Seismic activity earthquake California map Richter scale
Sean Cate
Sean Cate
May 3, 2024 ·  3 min read

California in for a Major Earthquake This Year, Study Estimates

New research suggests that California is (and has been) on the brink of a major earthquake – this time sooner than expected. Despite consistent warnings and (hopefully also) preparations, many Californians are not ready for any potential devastation a massive earthquake could bring. Glenn Pomeroy, CEO of the California Earthquake Authority (CEA), spoke about the lack of awareness regarding earthquakes among residents, “Because large earthquakes don’t happen very frequently, many people don’t think about them often or fully comprehend the risks.”1

Earthquake Cometh

A study conducted by geophysicists at Caltech and NASA’s Jet Propulsion Laboratory revealed findings regarding the state’s current tectonic landscape. The study followed the twin Ridgecrest earthquakes in July 2019 and identified 20 additional and previously undiscovered earthquake faults linked to the event. Zachary Ross, lead author of the study, cautioned against underestimating the potential threat posed from the lesser-known faults, “We can’t just assume that the largest faults dominate the seismic hazard if many smaller faults can link up to create these major quakes.”

The traditional belief has been that major earthquakes come from a rupture along one long fault, like the San Andreas Fault. But this new information from the Ridgecrest quakes has demonstrated a new, complex interplay between multiple faults at the same time, including the Garlock Fault. According to a study in the Bulletin of the Seismological Society of America, the events at Ridgecrest heightened the risk of a much more significant quake to happen along the Garlock Fault. Much more significant as in “roughly 100 times more likely to cause substantial damage”.

The connection between the Garlock and San Andreas Fault lines only raises concerns, as there is a significant portion of residents living in areas right next to or even on these fault lines. The study suggests a 50-50 chance that a Garlock quake anywhere within 30 miles of the San Andreas could trigger a quake along the entire Mojave segment of the San Andreas Fault. Despite the uncertainty, experts have emphasized the need for greater and more comprehensive preparedness measures in earthquake-prone regions.

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Exactly How Bad Is It?

The threat of a major earthquake, often dubbed by experts as “The Big One,” raises concerns about the state’s future. The Big One is classified as a quake of at least a 7.8 magnitude in the southern section of the San Andreas Fault. If this takes place, there would be catastrophic damage and loss to hundreds of thousands of Californians, potentially exceeding all previous seismic events.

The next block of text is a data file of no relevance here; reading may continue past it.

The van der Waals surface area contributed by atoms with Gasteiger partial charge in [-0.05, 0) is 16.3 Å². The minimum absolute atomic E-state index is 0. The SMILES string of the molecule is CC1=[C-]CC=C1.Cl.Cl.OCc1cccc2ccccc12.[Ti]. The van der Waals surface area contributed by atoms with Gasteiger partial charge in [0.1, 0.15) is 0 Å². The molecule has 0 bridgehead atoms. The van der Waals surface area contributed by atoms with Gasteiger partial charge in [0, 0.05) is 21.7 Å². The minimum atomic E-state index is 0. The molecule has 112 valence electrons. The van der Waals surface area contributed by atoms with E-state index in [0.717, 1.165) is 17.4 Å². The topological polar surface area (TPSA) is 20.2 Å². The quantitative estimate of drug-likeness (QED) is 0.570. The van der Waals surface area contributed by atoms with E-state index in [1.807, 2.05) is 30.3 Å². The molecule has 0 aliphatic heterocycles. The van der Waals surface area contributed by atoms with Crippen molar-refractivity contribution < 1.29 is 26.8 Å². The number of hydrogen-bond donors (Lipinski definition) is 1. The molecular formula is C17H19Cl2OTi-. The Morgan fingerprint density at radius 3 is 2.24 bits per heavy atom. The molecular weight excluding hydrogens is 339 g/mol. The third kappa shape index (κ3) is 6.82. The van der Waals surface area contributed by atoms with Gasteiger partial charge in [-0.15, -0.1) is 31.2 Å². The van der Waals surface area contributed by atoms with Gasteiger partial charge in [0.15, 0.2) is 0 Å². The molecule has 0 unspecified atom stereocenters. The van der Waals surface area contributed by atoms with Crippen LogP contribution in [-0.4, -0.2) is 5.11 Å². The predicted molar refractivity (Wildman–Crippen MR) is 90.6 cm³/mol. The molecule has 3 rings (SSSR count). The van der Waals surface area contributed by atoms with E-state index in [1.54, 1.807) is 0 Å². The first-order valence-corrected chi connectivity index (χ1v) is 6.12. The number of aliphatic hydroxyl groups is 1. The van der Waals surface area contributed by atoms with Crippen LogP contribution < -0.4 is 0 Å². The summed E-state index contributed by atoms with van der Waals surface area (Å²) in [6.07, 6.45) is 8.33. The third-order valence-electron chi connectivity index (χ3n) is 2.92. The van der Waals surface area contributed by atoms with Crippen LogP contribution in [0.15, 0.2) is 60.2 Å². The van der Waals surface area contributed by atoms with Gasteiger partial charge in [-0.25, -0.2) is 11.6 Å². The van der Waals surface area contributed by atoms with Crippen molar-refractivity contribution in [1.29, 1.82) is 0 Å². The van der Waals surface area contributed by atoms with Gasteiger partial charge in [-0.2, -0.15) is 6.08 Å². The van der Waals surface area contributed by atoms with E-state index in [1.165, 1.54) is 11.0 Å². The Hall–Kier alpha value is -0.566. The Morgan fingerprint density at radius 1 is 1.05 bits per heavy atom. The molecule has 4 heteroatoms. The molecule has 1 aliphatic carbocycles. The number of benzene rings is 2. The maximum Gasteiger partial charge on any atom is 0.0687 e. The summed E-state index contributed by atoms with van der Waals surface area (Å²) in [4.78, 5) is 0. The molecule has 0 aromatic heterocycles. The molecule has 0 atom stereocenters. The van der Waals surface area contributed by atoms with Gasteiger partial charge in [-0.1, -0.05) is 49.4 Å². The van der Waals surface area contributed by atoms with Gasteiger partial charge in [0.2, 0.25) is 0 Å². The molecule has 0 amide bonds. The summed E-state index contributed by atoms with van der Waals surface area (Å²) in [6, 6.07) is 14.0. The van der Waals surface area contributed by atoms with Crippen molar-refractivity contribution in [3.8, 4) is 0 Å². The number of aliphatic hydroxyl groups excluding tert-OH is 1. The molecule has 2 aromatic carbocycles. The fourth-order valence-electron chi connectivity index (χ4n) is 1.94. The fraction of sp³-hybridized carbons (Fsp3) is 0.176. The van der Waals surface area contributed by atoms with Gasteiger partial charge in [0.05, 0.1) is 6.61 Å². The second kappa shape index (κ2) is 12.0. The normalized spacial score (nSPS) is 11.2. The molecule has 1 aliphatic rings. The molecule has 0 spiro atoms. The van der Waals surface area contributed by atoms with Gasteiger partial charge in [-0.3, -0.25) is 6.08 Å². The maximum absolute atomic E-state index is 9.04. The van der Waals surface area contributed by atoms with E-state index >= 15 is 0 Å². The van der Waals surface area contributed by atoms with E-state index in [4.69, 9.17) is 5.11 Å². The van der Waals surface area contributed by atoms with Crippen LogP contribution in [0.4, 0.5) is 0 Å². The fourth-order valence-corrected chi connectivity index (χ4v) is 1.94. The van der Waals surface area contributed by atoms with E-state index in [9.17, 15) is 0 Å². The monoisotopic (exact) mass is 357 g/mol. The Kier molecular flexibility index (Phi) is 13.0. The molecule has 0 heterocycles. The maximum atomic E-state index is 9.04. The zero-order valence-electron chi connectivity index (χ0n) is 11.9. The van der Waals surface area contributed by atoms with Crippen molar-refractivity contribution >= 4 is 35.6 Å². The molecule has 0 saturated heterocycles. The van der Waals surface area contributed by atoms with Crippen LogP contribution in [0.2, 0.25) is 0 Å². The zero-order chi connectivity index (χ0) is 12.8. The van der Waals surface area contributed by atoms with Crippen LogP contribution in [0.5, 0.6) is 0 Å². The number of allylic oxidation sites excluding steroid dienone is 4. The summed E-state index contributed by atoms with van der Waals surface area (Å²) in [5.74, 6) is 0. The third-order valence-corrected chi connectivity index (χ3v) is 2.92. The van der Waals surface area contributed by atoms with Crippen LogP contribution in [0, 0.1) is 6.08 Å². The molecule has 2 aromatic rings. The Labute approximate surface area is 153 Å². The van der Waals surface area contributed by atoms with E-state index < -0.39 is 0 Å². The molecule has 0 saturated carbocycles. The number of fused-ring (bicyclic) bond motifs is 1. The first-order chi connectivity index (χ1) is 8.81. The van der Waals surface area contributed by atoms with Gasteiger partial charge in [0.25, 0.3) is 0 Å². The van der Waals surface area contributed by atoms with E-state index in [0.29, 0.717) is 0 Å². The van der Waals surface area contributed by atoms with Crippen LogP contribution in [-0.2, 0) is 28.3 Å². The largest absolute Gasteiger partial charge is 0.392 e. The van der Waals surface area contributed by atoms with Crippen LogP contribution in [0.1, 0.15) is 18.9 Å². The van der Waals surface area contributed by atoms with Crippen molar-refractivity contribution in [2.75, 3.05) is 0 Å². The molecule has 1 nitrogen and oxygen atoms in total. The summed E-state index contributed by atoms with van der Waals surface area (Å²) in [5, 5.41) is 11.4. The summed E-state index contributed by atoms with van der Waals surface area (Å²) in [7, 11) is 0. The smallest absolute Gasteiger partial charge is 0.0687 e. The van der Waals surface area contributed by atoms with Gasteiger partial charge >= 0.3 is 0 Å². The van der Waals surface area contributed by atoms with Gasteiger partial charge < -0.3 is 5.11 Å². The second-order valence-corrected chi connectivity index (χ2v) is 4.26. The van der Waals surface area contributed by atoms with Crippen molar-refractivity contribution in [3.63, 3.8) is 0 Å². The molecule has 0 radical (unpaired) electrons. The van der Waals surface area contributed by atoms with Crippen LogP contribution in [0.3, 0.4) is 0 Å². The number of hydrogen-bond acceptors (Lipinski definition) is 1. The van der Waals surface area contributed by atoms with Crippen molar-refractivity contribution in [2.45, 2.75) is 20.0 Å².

Despite the ominous forecast, the majority of California’s population remains uninsured against any earthquake-related damages. Only about 14% of residents have insurance policies with earthquake coverage, which leaves 86% of all homeowners vulnerable to financial ruin in the event of The Big One.

Of course, this isn’t for no reason. Purchasing earthquake insurance is costly, with annual earthquake premiums averaging $727 for policies from the CEA and $874 from other insurers ($60-70 a month). Additionally, high deductibles are tacked onto the coverage, further deterring homeowners from investing in any kind of comprehensive coverage. Unfortunately, this means many will have to face significant financial burdens in the aftermath of a quake.

In light of these challenges, experts have advocated for proactive measures to at least prepare people for quakes and mitigate potential risks. Recommendations include earthquake drills, knowing how to secure household belongings, and exploring options for retrofitting programs like Earthquake Brace + Bolt.

Even with periodic spikes in preparedness efforts after seismic events, keeping long-term resilience efforts up is a formidable challenge. Jason Ballmann of the Southern California Earthquake Center emphasizes the need for ongoing preparedness, “Earthquakes don’t necessarily motivate people to get prepared in a long-lasting, resilient fashion.”

As the state braces for the looming threat of The Big One, the need for preparedness and public awareness has never been more critical. With seismic activity continuing to shape California’s landscape, being proactive is essential to saving lives and livelihoods in the face of imminent uncertainty.

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  1. From Panic To Preparedness: The Big One California Earthquake!Forbes. John Egan and Amy Danise. April 2, 2024.